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20 Sep

In Our Time: Annie Besant

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Melvyn Bragg and his guests; Lawrence Goldman (University of Oxford), David Stack (University of Reading) and Yasmin Khan (University of London); discuss the life of the prominent 19th-century social reformer Annie Besant (1 October, 1847 – 20 September 1933).

In 1893 Annie Besant wrote: “it has always been somewhat of a grievance to me that I was born in London, ‘within the sound of Bow Bells”, when three-quarters of my blood and all my heart are Irish”1.

This episode of In Our Time follows Besant’s life as an activist for women’s rights, birth control, Socialism, secularism, Irish Home Rule and better conditions for workers. It also covers her later involvement with theosophy, a belief system inspired by Eastern religions that also attracted thinkers like Eva Gore Booth, William Butler Yeats and George “AE” Russell, and with the Indian self-rule movement.

The BBC website page for the programme and the Radio 4 blog post on the programme,

14 Aug

Sophie Bryant advocating Boole’s Symbolic Language

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The value of a uniformization of notation was recognized by late-19th and early-20th centuries logicians, who not only remarked the wide variety of definitions and symbolizations for the most basic elements of logic, but complained about the confusing proliferation of notation systems. Venn divided the 33 forms into seven different general types. The authors whose notations are considered range from Leibniz to Boole and Hamilton, and from Charles Pierce and his students to Frege.[…] In 1888 Sophie Willock Bryant (1850-1922), in her article “On the Nature and Functions of a Complete Symbolic Language” – not unnaturally then – complained of the existence of too many competing logical notations and systems, and she advocated a return to Boole’s original system.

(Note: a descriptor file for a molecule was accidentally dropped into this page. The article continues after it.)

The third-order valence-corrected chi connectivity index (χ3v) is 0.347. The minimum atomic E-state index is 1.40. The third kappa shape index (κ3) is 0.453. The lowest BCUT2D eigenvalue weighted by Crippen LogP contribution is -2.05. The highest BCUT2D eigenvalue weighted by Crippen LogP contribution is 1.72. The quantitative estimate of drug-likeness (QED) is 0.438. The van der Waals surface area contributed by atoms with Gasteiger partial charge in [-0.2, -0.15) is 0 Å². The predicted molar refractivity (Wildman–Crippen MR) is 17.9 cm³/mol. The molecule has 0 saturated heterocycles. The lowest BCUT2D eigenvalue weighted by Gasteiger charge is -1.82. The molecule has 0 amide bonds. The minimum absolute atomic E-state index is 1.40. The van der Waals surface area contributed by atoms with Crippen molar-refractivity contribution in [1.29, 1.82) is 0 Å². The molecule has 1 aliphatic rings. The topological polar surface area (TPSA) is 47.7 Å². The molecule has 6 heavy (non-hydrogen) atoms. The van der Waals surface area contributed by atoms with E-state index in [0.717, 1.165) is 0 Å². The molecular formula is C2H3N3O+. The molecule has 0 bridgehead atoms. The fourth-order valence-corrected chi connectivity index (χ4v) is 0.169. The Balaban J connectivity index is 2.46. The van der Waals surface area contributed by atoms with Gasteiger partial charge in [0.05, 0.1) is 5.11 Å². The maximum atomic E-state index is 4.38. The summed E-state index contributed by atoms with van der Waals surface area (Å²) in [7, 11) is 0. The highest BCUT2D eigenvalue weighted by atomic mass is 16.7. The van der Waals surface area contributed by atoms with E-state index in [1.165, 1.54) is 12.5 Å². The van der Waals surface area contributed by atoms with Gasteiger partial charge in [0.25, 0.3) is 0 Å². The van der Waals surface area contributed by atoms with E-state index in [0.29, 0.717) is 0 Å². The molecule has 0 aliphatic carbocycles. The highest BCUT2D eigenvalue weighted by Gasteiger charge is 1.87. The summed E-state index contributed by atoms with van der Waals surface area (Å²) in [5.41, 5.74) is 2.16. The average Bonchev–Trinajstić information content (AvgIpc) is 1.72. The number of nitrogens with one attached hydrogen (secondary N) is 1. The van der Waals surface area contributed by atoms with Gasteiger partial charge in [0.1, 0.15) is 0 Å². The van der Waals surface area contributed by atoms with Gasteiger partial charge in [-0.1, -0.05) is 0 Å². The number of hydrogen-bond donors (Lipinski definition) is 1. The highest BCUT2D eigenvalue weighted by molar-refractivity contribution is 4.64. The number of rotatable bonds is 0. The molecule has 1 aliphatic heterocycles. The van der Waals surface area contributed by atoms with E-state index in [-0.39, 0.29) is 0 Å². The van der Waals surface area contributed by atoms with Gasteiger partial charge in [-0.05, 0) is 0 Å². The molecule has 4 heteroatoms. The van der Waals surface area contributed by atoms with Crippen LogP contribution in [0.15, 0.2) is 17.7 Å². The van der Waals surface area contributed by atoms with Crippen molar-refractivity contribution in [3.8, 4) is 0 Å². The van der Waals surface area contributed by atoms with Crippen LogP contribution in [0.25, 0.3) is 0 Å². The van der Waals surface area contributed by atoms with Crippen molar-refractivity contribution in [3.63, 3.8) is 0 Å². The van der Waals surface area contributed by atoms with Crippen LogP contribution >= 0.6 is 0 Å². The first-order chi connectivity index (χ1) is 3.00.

I. H. Anellis (2014) “Pierce’s Role in the History of Logic: Lingua Universalis and Calculus Ratiocinator” in Arnold Koslow and Arthur Buchsbaum (eds.) The Road to Universal Logic: Festschrift for the 50th Birthday of Jean-Yves Béziau, Volume 2, pp. 135-170.
Quote from p. 147.

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26 Jul

Three Act Comedy: George Bernard Shaw.

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“You cannot have power for good without having power for evil too. Even mother’s milk nourishes murderers as well as heroes” – George Bernard Shaw, Major Barbara.

The first act of George Bernard Shaw’s life started at 33 Synge Street, Dublin on 26th July 1856. Brought up in an outwardly orthodox but unconventional Irish Protestant family, he later declared he was “a freethinker before I knew how to think.” He left Ireland for London aged nineteen and remained there for the rest of his life, though was still concerned with Irish politics. (Iris Murdoch’s novel The Red and the Green mentions his writing circulating in Dublin in 1916.) After decades writing he finally achieved success as a playwright in the 1900s 1

Shaw has been called “one of the most gifted, influential, and well-known intellectuals to have lived”2. He wrote extensively on diverse areas in religion, philosophy, politics, economics, culture and society.